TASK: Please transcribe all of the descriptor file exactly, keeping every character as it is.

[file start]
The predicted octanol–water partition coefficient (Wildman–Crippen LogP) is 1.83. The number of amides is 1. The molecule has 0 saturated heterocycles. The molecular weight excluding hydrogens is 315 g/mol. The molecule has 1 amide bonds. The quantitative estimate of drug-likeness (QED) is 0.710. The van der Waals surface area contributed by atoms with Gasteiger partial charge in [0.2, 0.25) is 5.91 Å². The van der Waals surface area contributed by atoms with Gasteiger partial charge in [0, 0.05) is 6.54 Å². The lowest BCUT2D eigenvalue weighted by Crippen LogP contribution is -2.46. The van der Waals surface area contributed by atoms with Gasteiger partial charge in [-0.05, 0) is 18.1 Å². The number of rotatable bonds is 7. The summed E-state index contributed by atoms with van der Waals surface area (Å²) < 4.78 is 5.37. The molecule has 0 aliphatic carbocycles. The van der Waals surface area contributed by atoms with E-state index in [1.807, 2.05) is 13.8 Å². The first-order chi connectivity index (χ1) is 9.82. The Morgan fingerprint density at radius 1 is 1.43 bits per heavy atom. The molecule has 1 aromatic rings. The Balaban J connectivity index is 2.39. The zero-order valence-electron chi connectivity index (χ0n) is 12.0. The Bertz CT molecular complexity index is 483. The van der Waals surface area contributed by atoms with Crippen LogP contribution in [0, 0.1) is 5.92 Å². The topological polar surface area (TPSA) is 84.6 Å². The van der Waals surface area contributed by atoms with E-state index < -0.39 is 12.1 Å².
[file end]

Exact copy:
The predicted octanol–water partition coefficient (Wildman–Crippen LogP) is 1.83. The number of amides is 1. The molecule has 0 saturated heterocycles. The molecular weight excluding hydrogens is 315 g/mol. The molecule has 1 amide bonds. The quantitative estimate of drug-likeness (QED) is 0.710. The van der Waals surface area contributed by atoms with Gasteiger partial charge in [0.2, 0.25) is 5.91 Å². The van der Waals surface area contributed by atoms with Gasteiger partial charge in [0, 0.05) is 6.54 Å². The lowest BCUT2D eigenvalue weighted by Crippen LogP contribution is -2.46. The van der Waals surface area contributed by atoms with Gasteiger partial charge in [-0.05, 0) is 18.1 Å². The number of rotatable bonds is 7. The summed E-state index contributed by atoms with van der Waals surface area (Å²) < 4.78 is 5.37. The molecule has 0 aliphatic carbocycles. The van der Waals surface area contributed by atoms with E-state index in [1.807, 2.05) is 13.8 Å². The first-order chi connectivity index (χ1) is 9.82. The Morgan fingerprint density at radius 1 is 1.43 bits per heavy atom. The molecule has 1 aromatic rings. The Balaban J connectivity index is 2.39. The zero-order valence-electron chi connectivity index (χ0n) is 12.0. The Bertz CT molecular complexity index is 483. The van der Waals surface area contributed by atoms with Crippen LogP contribution in [0, 0.1) is 5.92 Å². The topological polar surface area (TPSA) is 84.6 Å². The van der Waals surface area contributed by atoms with E-state index < -0.39 is 12.1 Å².